753936908529

Details

Format: Vinyl
Label: IMPORTS
Rel. Date: 01/28/2022
UPC: 753936908529

More Info:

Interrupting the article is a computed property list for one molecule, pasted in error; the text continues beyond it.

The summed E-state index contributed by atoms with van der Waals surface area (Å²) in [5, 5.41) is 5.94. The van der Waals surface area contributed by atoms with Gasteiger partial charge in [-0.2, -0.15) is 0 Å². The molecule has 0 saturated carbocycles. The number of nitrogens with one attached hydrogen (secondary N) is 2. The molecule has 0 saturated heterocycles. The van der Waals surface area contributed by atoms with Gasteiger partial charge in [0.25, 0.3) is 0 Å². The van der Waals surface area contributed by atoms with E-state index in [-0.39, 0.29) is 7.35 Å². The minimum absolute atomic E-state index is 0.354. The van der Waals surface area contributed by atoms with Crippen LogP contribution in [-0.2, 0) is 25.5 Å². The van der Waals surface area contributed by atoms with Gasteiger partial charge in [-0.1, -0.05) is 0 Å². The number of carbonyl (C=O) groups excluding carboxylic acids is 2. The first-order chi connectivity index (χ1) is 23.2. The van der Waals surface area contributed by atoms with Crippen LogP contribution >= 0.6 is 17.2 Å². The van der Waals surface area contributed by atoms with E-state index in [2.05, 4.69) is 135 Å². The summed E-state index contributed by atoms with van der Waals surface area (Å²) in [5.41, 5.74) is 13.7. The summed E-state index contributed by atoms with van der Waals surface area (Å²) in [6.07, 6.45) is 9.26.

Most of us have lived some inner Tropical Fuck Storm over this past yearand a half. Even for a band that's made a career out of crafting songs attunedto political and social crisis, there was a new bleak in the air for Tropical FuckStorm, what the band calls "give-a-fuck fatigue." The third album from theavant-punk quad-aptly titled Deep States-mines familiar ground as well asnew cultural terrains, while digging deeper into the subjective state ofcontemporary panic. While not quite a protest album, Deep States comes complete with Q drops,nods to the January 6th Capitol Riot, a riff on pizzagate, MAGAs squaring offwith Antifas, waterboarded Martians, dangerous cults from Heaven's Gate toThe Shining Path and, not to be outdone, Romeo agents who bed us at nightonly to betray us by morning. We live in a world in which the bizarre hasbecome the normative, and Tropical Fuck Storm plumbs that paradox. Thatsaid, the band is far too wary of the self-importance attached to songs in thedidactic mode. "We make pop records," frontman Gareth Liddiard says, "thatdon't deny we're all in a bit of trouble here." What makes Tropical Fuck Storm so great is the intersection between theirdark but satiric storytelling and musical arrangements intent on pervertingreceived canons and wisdoms. These are songs as experiment, advancingand retreating at their own idiosyncratic, deeply unsettling pace. They hangon the slant beat and slide into jazzy, distortion-packed jams so tumultuousthey'd make Charlie Mingus proud. Musically, Deep States goes wherever itwants, riffing on pop, R&B, Talking Heads-style new wave, Delta blues, TomWaits, and some of the band's hip-hop favorites such as Woo-Tang Clan andMissy Elliot. Barriers aren't just broken, they seem to have completely fallenaway.In this present moment, parts of the world are opening up, or trying to. ButTropical Fuck Storm is here to remind us that many of our most urgentpolitical and social problems have been around a long time now. Same as itever was, as another genre bending band once sang. As the signs of thelatest crisis subside, and the dull ache of awareness with it, Deep States ishere to remind us that there is no foreseeable end to human folly, nor,fortunately, to the creativity that resists it. Over the past few years we've allheard the noise in our own heads - Tropical Fuck Storm has made music ofit.